At the root of this notion is the way that the concept of tikkun olam (or the “repair of the world”) has become the sum total of Judaism for political liberals. The phrase, which is part of the “Aleinu” prayer in the daily Jewish liturgy, has, as writer Hillel Halkin noted as far back as 2008 in a Commentary magazine article, become a useful tool to shoe-horn liberal politics into a Jewish context. As Halkin wrote of those who invoke tikkun olam whenever they wish to cloak their politics in faith, “Judaism has value to such Jews to the extent that it is useful, and it is useful to the extent that it can be made to conform to whatever beliefs and opinions they would have even if Judaism had never existed.”

Moreover, as Halkin also pointed out, those most involved in defining Judaism as one big social-justice project—in line with the “Day of Justice” concept—is a lack of understanding of the complexity of the way the concept is used in Jewish law. It ignores the fact “that repairing almost anything can involve breaking something else.” As he added, “Yes, it is possible to reduce global warming significantly—but only at the cost of reducing standards of living around the world, including those of the poor.”

The good intentions of those who want to promote liberal political concepts about social justice as indistinguishable from Judaism shouldn’t be questioned. But their cavalier attitude towards politicizing Judaism is ill-advised, not least because it promotes one of the most unfortunate aspects of contemporary public debate: a willingness to demonize opponents as not merely wrong, but as bad or even evil. It’s one thing to argue that a particular program is reminiscent of some aspect of Jewish religious law. It’s quite another to garb your partisanship in the appearance of righteousness—and to damn those on the other side as opponents of Divine justice.

Nor is this a recipe for promoting Jewish identity. To the contrary, as author Jonathan Neumann noted in his insightful book To Heal the World, the problem with social-justice Judaism is that tips the balance between universal and parochial values within Jewish traditions aggressively towards the former in such a way as to cast the latter in a decidedly negative light.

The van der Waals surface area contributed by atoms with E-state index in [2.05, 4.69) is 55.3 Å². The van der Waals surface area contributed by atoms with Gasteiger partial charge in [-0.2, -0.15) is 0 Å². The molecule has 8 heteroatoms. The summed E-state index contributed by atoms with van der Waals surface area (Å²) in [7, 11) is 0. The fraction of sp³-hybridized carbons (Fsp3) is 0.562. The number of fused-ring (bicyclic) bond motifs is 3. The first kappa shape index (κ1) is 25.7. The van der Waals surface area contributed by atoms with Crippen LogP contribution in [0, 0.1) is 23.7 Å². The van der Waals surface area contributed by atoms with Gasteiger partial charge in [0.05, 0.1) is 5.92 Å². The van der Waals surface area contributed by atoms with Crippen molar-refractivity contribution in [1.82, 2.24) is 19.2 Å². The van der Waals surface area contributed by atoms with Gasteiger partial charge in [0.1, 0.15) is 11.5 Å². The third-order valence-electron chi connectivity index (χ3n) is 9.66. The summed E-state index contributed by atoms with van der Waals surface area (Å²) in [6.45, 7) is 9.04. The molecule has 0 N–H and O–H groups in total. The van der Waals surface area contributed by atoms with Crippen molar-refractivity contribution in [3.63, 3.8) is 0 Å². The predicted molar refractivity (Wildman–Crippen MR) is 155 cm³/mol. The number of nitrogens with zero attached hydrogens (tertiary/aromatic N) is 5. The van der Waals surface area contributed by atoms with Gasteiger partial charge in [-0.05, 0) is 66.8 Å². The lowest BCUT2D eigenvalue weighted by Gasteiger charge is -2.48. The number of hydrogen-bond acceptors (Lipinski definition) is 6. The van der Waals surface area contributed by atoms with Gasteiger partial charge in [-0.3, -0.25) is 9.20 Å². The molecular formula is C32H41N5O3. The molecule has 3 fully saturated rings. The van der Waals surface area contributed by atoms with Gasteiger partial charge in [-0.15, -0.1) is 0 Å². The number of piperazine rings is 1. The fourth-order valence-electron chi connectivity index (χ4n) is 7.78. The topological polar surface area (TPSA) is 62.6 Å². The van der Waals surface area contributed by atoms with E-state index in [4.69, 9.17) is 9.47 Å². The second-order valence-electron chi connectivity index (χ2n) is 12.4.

Indeed, the liberal culture of contemporary America has already created an environment in which all sectarian interests and loyalties, such as prioritizing Jewish identity and nationalism to encourage endogamy and Zionism, can be falsely painted as inherently racist. When a decidedly secular interpretation of tikkun olam becomes the sum total of Judaism, it is hardly surprising when growing numbers on the left—as is the case with groups like Jewish Voice for Peace and IfNotNow—think that social justice should impel them to oppose the existence of Israel or as in the advocacy of novelist Michael Chabon, who argues against any sort of boundaries for Israel or Jewish families.

There are already a great many reasons and days for Jews to give back to their community, and to perform acts of tzedakah and gemilut chasadim—to do justice and to bestow lovingkindness in the existing Jewish calendar. For all of the good intentions behind the effort to promote a Yom HaTzedek, its creation marks another step in the direction of both the politicization of American Judaism and the polarization of an already deeply divided Jewish people.

Jonathan S. Tobin is editor in chief of JNS—Jewish News Syndicate. Follow him on Twitter at: @jonathans_tobin.